UH Baseball’s Kaua‘i Tradition

Trent Allianic
Photo courtesy UH Athletics

The Garden Isle has had its share of stars who graced the field at Rainbow Stadium – or Les Murakami Stadium, as it’s affectionately known today. From Waimea High’s Norman Holt Jr. to Ross Kagawa and Kaua’i High’s Mark Rodrigues, it’s rare to see a University of Hawaii baseball roster without a Red Raider, Warrior or Menehune.

This season is no different, as both Kalani Brackenridge and Trent Allianic’s names will be heard loud and clear through the loudspeakers at the Manoa field. Brackenridge, a sophomore outfielder, began his prep baseball career at Kaua’i High and then transferred to Kapolei High on Oahu. Meanwhile, Allianic, once a teammate of Brackenridge’s at the Lihu’e school, finished up a stellar freshman season on the mound as a relief pitcher.

“I feel that my freshman season went good,” Allianic says. “It was a time for me to experience the change from one level of baseball to the other, and by getting some playing time, helped me adapt to college baseball, as the players are much stronger and faster and don’t let mistake pitches get by them very much.”

Allianic chose UH because he wanted to play in front of his family and friends. Also taking a look at him were Oregon State, Oregon, UCSD, UC-Davis, USF and Puget Sound.

“I wanted to represent Hawaii, with all the other Hawaii-grown baseball players on the team,” he says.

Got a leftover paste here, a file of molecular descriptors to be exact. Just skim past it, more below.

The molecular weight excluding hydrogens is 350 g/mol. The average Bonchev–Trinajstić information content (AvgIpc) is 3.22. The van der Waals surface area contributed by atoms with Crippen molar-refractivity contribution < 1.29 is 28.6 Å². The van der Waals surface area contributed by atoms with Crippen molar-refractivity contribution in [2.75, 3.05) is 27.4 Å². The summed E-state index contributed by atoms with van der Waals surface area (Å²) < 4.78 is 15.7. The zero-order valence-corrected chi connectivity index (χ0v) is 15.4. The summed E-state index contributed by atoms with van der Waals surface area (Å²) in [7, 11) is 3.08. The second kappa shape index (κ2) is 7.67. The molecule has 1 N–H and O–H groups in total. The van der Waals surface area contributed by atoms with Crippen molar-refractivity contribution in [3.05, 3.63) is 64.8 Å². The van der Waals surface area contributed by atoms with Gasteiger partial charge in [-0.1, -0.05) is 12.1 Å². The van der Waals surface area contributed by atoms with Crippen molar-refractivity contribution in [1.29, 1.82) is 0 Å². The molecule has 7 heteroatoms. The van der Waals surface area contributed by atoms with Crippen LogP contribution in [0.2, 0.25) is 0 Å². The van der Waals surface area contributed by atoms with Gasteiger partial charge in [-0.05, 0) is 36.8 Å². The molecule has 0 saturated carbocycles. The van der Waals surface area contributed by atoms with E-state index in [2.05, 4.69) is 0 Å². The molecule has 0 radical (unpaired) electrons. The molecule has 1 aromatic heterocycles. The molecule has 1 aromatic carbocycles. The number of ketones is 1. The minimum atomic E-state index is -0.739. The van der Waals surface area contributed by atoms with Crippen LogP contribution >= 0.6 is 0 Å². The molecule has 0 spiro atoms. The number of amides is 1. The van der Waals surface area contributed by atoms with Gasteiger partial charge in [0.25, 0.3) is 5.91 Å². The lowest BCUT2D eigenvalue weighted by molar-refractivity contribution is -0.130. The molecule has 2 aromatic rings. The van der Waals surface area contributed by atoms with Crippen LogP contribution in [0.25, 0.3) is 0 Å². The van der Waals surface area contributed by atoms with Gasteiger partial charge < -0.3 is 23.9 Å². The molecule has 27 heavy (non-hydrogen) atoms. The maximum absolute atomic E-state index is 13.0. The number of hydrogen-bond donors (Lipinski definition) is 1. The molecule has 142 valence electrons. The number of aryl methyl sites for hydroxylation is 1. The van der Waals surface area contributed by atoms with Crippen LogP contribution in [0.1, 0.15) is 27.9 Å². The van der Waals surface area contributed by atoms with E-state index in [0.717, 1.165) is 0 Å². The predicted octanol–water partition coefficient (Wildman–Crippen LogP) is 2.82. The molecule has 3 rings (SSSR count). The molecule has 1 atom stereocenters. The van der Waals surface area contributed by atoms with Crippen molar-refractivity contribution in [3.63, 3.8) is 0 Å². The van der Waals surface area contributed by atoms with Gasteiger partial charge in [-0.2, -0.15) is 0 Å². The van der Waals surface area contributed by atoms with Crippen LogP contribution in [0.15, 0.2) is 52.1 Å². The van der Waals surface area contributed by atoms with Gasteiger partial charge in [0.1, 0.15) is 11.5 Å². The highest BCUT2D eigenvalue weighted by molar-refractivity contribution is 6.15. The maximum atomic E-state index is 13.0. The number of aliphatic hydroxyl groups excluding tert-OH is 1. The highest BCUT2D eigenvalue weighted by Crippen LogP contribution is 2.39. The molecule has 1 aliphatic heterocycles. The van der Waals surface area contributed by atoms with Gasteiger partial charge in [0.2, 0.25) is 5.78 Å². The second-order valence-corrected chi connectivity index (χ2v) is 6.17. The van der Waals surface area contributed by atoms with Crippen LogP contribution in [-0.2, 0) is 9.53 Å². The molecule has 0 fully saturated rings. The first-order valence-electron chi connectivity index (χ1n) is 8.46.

Last season was a roller-coaster ride for Allianic and the Rainbow baseball team, as it picked up momentum at the right time, running the table at the WAC tournament and advancing to the championship game of the NCAA regionals, before falling to top-ranked Arizona State.

“Winning the WAC was great,” he says. “We made a huge run at the end, where we peaked, and going to the NCAA regional in Tempe was quite surreal.”

But that success comes with high expectations, and Allianic and company know the outlook for this season is keeping things in perspective.

“We are just going to take it one game at a time and focus on one pitch at a time,” Allianic says “We got strength of schedule, ranked in the top 10 in the nation this year, and that is only going to help us deal with adversity, as Coach (Mike) Trapasso said.”

The former Red Raider has advice for Kaua’i-born players who aspire to be where he is one day:

“Just believe. If you want to make it to the next level, you need to believe in yourself and work hard every day. You might not get a lot better in one day, but getting a little better every day is just as good. And the most important thing is education. If you don’t study in school and get bad grades, don’t think of playing college baseball. Coaches look at your grades when looking for their players, and if you don’t make the requirements, they’ll just move on to the next player.”

That’s great advice coming from a student-athlete who doesn’t forget where he came from.

“Being the only Kauai-born baseball player besides Kalani (Brackenridge) is an awesome feeling,” Allianic says. “Going out there on the field every day, knowing that motivates me to work that much harder, because I am representing the Island and I want to make Kaua’i proud along with my family and friends.”

Allianic, Brackenridge and the 38th-ranked Rainbow baseball team kicks off its season Friday at home against No. 9 Oregon.

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